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Banks Face the Innovator's Dilemma

Sometimes the simplest lessons are the hardest ones to learn. 

Anyone who has taken even the most basic business course in the past fifty years is undoubtedly familiar with Theodore Levitt's 1960 treatise “Marketing Myopia”:

"The railroads did not stop growing because the need for passenger and freight transportation declined. That grew. The railroads are in trouble today not because that need was filled by others (cars, trucks, airplanes, and even telephones) but because it was filled by the railroads themselves. They let others take customers away from them because they assumed themselves to be in the railroad business rather than in the transportation business. The reason they defined their industry incorrectly was that they were railroad oriented instead of transportation oriented; they were product oriented instead of customer oriented."

It doesn't take a lot of imagination to rewrite that paragraph to describe the banking industry today. Economic cycles wax and wane, but people will always look for ways to save and borrow, to move money from one place to another, and to occasionally get some advice from someone they trust. Traditional financial institutions like banks and brokerages held a near monopoly on those activities for generations, but banks that continue to be bank oriented will continue to lose to an increasingly broad group of competitors that are truly customer oriented.

Mature industries erode subtly at first.

Hungry upstarts nibble at segments too small or unprofitable for entrenched incumbents to waste much energy protecting. But eventually the new entrants gain traction and move upmarket to larger and more profitable segments. And new categories are invented along the way.

Think about what's been happening around the edges of the banking industry. Peer to peer lending platforms and retailers' captive financing programs have taken lending business that once was nearly the sole province of banks. New payments ventures like Square and Dwolla provide services that people want to use because of their great design and ease of use. SigFig is an online registered investment advisor with over $50 billion in assets tracked on its platform. Innovative startups like Simple and Movenbank are reinventing the whole notion of what it even means to be a bank.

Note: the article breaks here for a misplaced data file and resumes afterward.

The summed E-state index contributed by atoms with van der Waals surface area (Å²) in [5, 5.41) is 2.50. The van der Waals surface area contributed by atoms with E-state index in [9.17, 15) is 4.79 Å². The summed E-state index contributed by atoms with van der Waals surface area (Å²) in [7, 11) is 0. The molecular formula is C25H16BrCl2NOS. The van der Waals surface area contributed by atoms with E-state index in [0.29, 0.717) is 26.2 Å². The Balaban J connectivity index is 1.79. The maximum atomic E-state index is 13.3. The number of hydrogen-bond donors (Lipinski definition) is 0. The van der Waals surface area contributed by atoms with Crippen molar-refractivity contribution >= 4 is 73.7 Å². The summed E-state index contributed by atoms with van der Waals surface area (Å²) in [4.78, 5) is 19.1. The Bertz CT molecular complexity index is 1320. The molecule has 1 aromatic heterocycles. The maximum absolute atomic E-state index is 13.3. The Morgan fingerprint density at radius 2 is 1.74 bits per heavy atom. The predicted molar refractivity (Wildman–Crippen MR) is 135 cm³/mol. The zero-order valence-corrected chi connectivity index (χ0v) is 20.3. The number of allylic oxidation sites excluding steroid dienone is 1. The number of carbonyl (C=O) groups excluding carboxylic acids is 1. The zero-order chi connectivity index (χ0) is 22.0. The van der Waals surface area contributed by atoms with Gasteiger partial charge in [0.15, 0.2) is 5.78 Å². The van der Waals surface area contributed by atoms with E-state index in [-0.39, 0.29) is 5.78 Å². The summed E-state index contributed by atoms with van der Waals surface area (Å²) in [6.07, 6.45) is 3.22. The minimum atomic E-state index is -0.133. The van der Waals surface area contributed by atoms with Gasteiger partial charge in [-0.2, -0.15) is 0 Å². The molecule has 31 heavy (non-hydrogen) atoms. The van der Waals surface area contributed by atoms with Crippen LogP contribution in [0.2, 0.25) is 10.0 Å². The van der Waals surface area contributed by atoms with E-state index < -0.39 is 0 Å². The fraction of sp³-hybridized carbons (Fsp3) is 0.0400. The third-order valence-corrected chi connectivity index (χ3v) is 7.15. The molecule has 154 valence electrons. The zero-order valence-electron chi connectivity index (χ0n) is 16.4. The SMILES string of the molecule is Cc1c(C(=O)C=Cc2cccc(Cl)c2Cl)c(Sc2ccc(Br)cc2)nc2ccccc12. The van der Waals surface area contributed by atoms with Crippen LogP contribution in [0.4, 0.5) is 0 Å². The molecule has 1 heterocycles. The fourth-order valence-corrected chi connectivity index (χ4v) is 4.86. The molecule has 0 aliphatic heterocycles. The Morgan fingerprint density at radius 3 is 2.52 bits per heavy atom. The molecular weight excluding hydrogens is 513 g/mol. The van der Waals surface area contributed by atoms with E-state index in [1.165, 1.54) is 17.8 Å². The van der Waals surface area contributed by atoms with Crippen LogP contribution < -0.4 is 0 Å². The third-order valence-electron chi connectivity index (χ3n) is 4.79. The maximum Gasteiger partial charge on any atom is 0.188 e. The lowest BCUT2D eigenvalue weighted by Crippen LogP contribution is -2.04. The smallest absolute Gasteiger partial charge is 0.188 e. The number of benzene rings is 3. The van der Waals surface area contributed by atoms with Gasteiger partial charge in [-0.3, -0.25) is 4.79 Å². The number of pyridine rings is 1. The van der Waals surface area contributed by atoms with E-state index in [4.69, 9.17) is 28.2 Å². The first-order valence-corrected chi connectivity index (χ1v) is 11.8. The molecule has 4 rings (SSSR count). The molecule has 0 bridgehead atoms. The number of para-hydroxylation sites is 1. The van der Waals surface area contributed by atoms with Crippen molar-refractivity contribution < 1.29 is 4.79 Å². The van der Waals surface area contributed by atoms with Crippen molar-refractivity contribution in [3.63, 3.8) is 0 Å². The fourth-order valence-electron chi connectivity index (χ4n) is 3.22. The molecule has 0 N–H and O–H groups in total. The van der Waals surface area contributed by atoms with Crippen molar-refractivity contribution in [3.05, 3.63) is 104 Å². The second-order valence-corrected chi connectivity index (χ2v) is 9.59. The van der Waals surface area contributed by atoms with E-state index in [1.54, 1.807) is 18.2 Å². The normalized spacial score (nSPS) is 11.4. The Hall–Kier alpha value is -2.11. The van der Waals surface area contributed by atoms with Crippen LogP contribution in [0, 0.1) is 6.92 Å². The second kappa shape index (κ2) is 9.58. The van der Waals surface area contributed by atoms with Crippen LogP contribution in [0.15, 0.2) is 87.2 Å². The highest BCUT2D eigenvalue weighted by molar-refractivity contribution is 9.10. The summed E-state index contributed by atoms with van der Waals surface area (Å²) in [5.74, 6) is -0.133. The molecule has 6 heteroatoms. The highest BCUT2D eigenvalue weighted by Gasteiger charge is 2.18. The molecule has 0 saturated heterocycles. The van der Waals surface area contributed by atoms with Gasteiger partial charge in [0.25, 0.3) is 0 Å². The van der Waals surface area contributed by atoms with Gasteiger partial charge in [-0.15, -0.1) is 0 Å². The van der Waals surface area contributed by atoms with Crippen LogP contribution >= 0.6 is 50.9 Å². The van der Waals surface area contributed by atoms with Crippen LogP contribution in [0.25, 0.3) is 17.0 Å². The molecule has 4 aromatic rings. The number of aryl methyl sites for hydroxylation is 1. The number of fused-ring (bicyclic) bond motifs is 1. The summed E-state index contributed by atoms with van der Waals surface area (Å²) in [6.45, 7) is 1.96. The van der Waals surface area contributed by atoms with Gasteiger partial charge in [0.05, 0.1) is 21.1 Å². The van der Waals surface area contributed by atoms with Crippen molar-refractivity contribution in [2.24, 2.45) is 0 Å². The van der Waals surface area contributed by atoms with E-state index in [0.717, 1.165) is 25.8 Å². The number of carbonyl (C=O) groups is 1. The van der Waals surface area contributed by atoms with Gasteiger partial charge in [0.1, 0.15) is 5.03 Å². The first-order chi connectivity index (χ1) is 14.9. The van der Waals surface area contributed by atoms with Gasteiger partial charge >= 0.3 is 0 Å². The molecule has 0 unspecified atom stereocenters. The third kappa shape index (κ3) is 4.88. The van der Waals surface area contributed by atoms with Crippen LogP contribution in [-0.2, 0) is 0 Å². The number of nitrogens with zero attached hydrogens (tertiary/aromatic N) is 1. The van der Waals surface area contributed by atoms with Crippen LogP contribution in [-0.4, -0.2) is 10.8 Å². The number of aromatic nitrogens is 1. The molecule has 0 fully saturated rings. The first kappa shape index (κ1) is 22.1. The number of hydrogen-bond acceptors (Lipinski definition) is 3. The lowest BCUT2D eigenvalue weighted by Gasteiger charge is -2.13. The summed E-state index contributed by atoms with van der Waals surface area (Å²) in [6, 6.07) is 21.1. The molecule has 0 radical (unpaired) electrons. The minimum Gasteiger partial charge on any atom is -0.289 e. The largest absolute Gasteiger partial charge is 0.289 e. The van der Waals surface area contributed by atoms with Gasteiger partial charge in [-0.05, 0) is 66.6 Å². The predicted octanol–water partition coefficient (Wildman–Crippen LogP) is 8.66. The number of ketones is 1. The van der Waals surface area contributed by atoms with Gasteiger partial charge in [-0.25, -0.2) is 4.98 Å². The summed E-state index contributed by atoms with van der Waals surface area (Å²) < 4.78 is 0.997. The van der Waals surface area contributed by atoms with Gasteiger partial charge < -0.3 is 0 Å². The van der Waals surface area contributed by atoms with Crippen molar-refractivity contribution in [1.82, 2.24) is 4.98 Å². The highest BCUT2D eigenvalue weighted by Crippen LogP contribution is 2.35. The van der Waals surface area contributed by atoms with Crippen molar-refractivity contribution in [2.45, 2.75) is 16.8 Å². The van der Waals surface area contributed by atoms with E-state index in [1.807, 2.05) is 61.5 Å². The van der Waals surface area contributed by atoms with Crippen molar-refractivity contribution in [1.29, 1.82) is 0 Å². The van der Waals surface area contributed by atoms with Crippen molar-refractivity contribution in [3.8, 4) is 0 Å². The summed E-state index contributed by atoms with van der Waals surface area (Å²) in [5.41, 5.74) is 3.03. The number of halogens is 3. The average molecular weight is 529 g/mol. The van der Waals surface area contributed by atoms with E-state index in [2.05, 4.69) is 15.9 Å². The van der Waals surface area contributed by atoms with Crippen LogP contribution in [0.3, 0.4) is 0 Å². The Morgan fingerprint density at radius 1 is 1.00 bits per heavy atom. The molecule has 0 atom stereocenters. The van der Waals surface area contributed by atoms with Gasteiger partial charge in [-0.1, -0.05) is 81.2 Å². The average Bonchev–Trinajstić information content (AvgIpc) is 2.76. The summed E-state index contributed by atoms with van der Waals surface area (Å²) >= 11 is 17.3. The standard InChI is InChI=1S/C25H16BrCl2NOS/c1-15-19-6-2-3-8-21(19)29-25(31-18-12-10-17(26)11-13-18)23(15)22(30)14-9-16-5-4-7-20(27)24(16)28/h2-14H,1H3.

The scariest part? None of those companies even existed 5 years ago.

While the banking industry was recovering from a global financial crisis and reacting to the prospects of new regulations, smart entrepreneurs were finding new and better solutions to problems that people cared about. 

Is it reasonable to suggest that banks could have or should have been the ones to create all those new innovations given the weighty issues they were understandably tackling? Even when not in crisis mode, established companies should rationally protect their own profitable businesses, and small niches are not very attractive prospects for large companies needing large profits. 

The Innovator's Dilemma

That presents a dilemma, but not one unique to banks. It's the Innovator's Dilemma, as Clayton Christensen famously dubbed it in 1997.

Established companies correctly protect their successful business and are naturally reluctant to disintermediate their own products.

But those initially small niches sometimes grow into large markets that can become significant threats. Clayton describes how minimills at first could only produce low quality rebar, and the large integrated steel manufacturers were glad to get out of that low margin business. But with their profits, the minimills were then able to invest in new processes for angle iron, then structural steel, and then eventually high quality sheet metal, disrupting the entire steel industry in the process.

Consider seemingly innocuous innovations like prepaid cards and online-only banks. To some they don’t seem to threaten the more profitable core banking businesses today, but they could very soon.

And the pace of change is increasing. It took 13 years for the new product known as television to reach 50 million users. No one had any idea what a "tablet" was or what they would even do with one when Apple launched the iPad, but it reached 50 million users in just 18 months, and created a whole new category that is already a serious threat to the PC industry.